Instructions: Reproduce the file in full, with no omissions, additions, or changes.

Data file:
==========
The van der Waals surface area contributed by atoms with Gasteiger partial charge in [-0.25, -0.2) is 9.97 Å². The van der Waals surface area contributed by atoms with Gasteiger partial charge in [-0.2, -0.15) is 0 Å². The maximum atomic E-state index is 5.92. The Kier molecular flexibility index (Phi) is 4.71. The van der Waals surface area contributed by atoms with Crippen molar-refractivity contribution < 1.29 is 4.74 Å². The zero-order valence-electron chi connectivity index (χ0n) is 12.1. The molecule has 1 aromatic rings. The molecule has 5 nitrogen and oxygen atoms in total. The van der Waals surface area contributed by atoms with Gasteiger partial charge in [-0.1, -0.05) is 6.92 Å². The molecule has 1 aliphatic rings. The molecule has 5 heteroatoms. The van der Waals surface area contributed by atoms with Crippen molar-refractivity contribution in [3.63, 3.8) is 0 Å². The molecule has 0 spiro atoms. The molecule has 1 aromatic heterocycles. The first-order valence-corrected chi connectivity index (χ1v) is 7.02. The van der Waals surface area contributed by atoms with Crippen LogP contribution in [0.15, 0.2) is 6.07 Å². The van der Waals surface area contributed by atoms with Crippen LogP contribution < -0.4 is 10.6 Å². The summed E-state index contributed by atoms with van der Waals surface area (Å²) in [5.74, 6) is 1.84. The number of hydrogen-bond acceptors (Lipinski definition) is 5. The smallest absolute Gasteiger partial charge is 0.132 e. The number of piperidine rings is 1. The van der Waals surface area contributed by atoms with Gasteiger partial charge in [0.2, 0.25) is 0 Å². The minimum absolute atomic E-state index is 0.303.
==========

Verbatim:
The van der Waals surface area contributed by atoms with Gasteiger partial charge in [-0.25, -0.2) is 9.97 Å². The van der Waals surface area contributed by atoms with Gasteiger partial charge in [-0.2, -0.15) is 0 Å². The maximum atomic E-state index is 5.92. The Kier molecular flexibility index (Phi) is 4.71. The van der Waals surface area contributed by atoms with Crippen molar-refractivity contribution < 1.29 is 4.74 Å². The zero-order valence-electron chi connectivity index (χ0n) is 12.1. The molecule has 1 aromatic rings. The molecule has 5 nitrogen and oxygen atoms in total. The van der Waals surface area contributed by atoms with Gasteiger partial charge in [-0.1, -0.05) is 6.92 Å². The molecule has 1 aliphatic rings. The molecule has 5 heteroatoms. The van der Waals surface area contributed by atoms with Crippen molar-refractivity contribution in [3.63, 3.8) is 0 Å². The molecule has 0 spiro atoms. The molecule has 1 aromatic heterocycles. The first-order valence-corrected chi connectivity index (χ1v) is 7.02. The van der Waals surface area contributed by atoms with Crippen LogP contribution in [0.15, 0.2) is 6.07 Å². The van der Waals surface area contributed by atoms with Crippen LogP contribution < -0.4 is 10.6 Å². The summed E-state index contributed by atoms with van der Waals surface area (Å²) in [5.74, 6) is 1.84. The number of hydrogen-bond acceptors (Lipinski definition) is 5. The smallest absolute Gasteiger partial charge is 0.132 e. The number of piperidine rings is 1. The van der Waals surface area contributed by atoms with Gasteiger partial charge in [0.2, 0.25) is 0 Å². The minimum absolute atomic E-state index is 0.303.